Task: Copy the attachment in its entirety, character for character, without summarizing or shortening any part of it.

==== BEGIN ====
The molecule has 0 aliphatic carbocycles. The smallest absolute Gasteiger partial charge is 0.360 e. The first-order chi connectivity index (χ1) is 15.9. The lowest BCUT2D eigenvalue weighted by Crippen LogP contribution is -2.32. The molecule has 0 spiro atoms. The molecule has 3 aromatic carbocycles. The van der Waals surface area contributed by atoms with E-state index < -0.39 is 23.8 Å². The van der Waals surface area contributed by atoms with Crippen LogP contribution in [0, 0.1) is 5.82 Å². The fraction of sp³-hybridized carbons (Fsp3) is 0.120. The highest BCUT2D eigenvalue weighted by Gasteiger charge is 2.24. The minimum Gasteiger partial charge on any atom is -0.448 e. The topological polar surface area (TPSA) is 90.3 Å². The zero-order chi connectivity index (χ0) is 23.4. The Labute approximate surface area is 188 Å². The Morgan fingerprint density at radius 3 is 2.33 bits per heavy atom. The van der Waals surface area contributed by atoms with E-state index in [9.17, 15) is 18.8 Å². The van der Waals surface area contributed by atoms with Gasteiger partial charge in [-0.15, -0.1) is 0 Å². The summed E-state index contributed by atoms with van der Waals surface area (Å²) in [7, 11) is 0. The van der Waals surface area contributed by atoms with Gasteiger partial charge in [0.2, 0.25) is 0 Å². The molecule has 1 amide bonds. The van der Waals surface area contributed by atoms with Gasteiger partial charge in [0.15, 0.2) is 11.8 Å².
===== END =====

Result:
The molecule has 0 aliphatic carbocycles. The smallest absolute Gasteiger partial charge is 0.360 e. The first-order chi connectivity index (χ1) is 15.9. The lowest BCUT2D eigenvalue weighted by Crippen LogP contribution is -2.32. The molecule has 0 spiro atoms. The molecule has 3 aromatic carbocycles. The van der Waals surface area contributed by atoms with E-state index < -0.39 is 23.8 Å². The van der Waals surface area contributed by atoms with Crippen LogP contribution in [0, 0.1) is 5.82 Å². The fraction of sp³-hybridized carbons (Fsp3) is 0.120. The highest BCUT2D eigenvalue weighted by Gasteiger charge is 2.24. The minimum Gasteiger partial charge on any atom is -0.448 e. The topological polar surface area (TPSA) is 90.3 Å². The zero-order chi connectivity index (χ0) is 23.4. The Labute approximate surface area is 188 Å². The Morgan fingerprint density at radius 3 is 2.33 bits per heavy atom. The van der Waals surface area contributed by atoms with E-state index in [9.17, 15) is 18.8 Å². The van der Waals surface area contributed by atoms with Gasteiger partial charge in [-0.15, -0.1) is 0 Å². The summed E-state index contributed by atoms with van der Waals surface area (Å²) in [7, 11) is 0. The van der Waals surface area contributed by atoms with Gasteiger partial charge in [0.2, 0.25) is 0 Å². The molecule has 1 amide bonds. The van der Waals surface area contributed by atoms with Gasteiger partial charge in [0.15, 0.2) is 11.8 Å².